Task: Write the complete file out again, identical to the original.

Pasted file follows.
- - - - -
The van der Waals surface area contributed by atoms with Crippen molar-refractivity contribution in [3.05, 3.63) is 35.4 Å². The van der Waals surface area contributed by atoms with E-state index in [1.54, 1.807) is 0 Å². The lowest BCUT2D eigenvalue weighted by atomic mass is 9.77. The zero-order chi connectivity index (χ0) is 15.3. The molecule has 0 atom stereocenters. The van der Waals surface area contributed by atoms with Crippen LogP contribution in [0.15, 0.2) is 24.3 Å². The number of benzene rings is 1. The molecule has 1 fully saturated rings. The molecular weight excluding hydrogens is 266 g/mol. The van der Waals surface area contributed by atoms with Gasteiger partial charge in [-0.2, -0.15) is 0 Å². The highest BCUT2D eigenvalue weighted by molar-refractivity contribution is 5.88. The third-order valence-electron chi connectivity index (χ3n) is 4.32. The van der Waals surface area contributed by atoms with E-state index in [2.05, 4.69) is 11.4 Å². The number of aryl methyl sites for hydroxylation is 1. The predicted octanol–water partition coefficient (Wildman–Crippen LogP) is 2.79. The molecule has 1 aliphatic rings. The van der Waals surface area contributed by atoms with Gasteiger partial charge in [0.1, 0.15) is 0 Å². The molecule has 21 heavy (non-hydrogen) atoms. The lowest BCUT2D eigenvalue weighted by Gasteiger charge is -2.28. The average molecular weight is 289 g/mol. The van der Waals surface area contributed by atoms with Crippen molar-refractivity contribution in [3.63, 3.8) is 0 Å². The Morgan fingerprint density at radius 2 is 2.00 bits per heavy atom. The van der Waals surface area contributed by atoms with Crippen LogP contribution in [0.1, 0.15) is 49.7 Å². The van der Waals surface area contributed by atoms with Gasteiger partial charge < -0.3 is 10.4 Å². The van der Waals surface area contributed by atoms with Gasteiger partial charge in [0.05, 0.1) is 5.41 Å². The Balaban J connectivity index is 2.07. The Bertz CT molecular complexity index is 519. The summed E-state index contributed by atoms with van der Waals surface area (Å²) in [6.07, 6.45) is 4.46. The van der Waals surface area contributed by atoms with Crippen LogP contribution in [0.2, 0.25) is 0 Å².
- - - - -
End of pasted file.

The van der Waals surface area contributed by atoms with Crippen molar-refractivity contribution in [3.05, 3.63) is 35.4 Å². The van der Waals surface area contributed by atoms with E-state index in [1.54, 1.807) is 0 Å². The lowest BCUT2D eigenvalue weighted by atomic mass is 9.77. The zero-order chi connectivity index (χ0) is 15.3. The molecule has 0 atom stereocenters. The van der Waals surface area contributed by atoms with Crippen LogP contribution in [0.15, 0.2) is 24.3 Å². The number of benzene rings is 1. The molecule has 1 fully saturated rings. The molecular weight excluding hydrogens is 266 g/mol. The van der Waals surface area contributed by atoms with Gasteiger partial charge in [-0.2, -0.15) is 0 Å². The highest BCUT2D eigenvalue weighted by molar-refractivity contribution is 5.88. The third-order valence-electron chi connectivity index (χ3n) is 4.32. The van der Waals surface area contributed by atoms with E-state index in [2.05, 4.69) is 11.4 Å². The number of aryl methyl sites for hydroxylation is 1. The predicted octanol–water partition coefficient (Wildman–Crippen LogP) is 2.79. The molecule has 1 aliphatic rings. The van der Waals surface area contributed by atoms with Gasteiger partial charge in [0.1, 0.15) is 0 Å². The molecule has 21 heavy (non-hydrogen) atoms. The lowest BCUT2D eigenvalue weighted by Gasteiger charge is -2.28. The average molecular weight is 289 g/mol. The van der Waals surface area contributed by atoms with Crippen molar-refractivity contribution in [3.63, 3.8) is 0 Å². The Morgan fingerprint density at radius 2 is 2.00 bits per heavy atom. The van der Waals surface area contributed by atoms with Crippen LogP contribution in [0.1, 0.15) is 49.7 Å². The van der Waals surface area contributed by atoms with Gasteiger partial charge < -0.3 is 10.4 Å². The van der Waals surface area contributed by atoms with Gasteiger partial charge in [0.05, 0.1) is 5.41 Å². The Balaban J connectivity index is 2.07. The Bertz CT molecular complexity index is 519. The summed E-state index contributed by atoms with van der Waals surface area (Å²) in [6.07, 6.45) is 4.46. The van der Waals surface area contributed by atoms with Crippen LogP contribution in [0.2, 0.25) is 0 Å².